Stellar Science

Most of the lights we see in the night sky with our naked eye are stars, and stars have always been at the heart of astronomy. We use telescopes to peer through dusty gas to see young stars forming, and we watch in awe as old stars explode in supernovae. Stars die to become white dwarfs, neutron stars, pulsars, and black holes, but the ways these metamorphoses work still perplex astronomers.

Keep up to date on the latest discoveries in our study of the stars. From new classes of variables to the brilliant smashup of two neutron stars, we bring you news on how stars are born, live, and die in the universe.

Crab Nebula Supernova Remnant

The Crab’s Surprise Molecule

Astronomers have identified a molecule containing the noble gas argon in the Crab Nebula. It's the first such molecule detected in space and confirms predictions of where a certain argon isotope is created in the cosmos.

Primordial galaxy

Triple Collision in Infant Galaxy

A complex of three bright, star-forming clumps called Himiko is merging in the early universe. With its light reaching us from when the universe was only 800 million years old, this primordial galaxy could yield insight into the elusive process of early galaxy formation.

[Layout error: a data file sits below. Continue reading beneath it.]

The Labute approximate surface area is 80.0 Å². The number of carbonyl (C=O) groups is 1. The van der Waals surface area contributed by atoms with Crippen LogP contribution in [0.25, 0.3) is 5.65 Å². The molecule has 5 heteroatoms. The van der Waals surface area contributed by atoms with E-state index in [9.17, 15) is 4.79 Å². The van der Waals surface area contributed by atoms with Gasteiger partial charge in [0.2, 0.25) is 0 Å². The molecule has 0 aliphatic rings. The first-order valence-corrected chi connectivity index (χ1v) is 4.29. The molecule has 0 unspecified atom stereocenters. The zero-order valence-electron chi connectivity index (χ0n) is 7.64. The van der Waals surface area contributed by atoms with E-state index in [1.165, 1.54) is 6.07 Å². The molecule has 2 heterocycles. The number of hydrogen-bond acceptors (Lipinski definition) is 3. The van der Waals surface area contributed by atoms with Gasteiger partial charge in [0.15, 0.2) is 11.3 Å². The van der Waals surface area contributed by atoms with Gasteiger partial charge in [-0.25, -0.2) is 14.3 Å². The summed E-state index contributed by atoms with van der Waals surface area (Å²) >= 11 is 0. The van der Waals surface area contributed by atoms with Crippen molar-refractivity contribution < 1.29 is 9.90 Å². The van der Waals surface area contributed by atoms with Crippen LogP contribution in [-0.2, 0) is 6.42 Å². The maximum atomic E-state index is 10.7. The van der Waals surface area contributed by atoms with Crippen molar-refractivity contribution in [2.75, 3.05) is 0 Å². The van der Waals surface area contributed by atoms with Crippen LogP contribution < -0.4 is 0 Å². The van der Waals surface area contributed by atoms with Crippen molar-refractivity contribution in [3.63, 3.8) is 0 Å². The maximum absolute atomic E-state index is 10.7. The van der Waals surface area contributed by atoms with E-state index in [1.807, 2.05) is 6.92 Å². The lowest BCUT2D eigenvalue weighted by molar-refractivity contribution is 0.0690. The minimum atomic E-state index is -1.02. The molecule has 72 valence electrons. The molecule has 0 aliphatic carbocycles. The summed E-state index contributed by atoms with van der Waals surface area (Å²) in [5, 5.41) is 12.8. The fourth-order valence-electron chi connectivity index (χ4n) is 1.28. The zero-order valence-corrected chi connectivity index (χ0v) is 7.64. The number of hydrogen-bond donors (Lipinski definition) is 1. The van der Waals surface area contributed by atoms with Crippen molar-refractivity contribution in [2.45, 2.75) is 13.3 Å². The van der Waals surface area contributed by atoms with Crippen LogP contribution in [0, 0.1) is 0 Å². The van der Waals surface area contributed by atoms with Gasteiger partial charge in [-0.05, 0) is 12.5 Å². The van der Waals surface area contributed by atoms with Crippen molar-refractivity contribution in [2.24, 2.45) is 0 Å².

X-ray binary

Pulsar on the Fence

Astronomers have discovered a neutron star that switches between X-ray and radio emission within a few days. The find is fabulous news for theorists, who have long predicted that the two pulsar types were connected.

Sunspot and granulation from Hinode

Old, Fat Stars Flicker

Observing the pattern of flickers in a star’s light offers a new way for astronomers to measure one of the basic properties of stars — and any exoplanets they might host.

radio burst over the Parkes telescope

Mystery Signals from Space

Four powerful radio bursts have left astronomers scratching their heads. The bursts appear to come from several billion light-years away and could provide a whole new look at the universe — but observers aren't sure what they are.

white_dwarf_binary_70px

Sneaky Star Dating

How old are the Sun's stellar neighbors? An inventive approach suggests that the birth rate for the nearest stars has had two peaks instead of one — meaning two distinct generations are mixing in the neighborhood.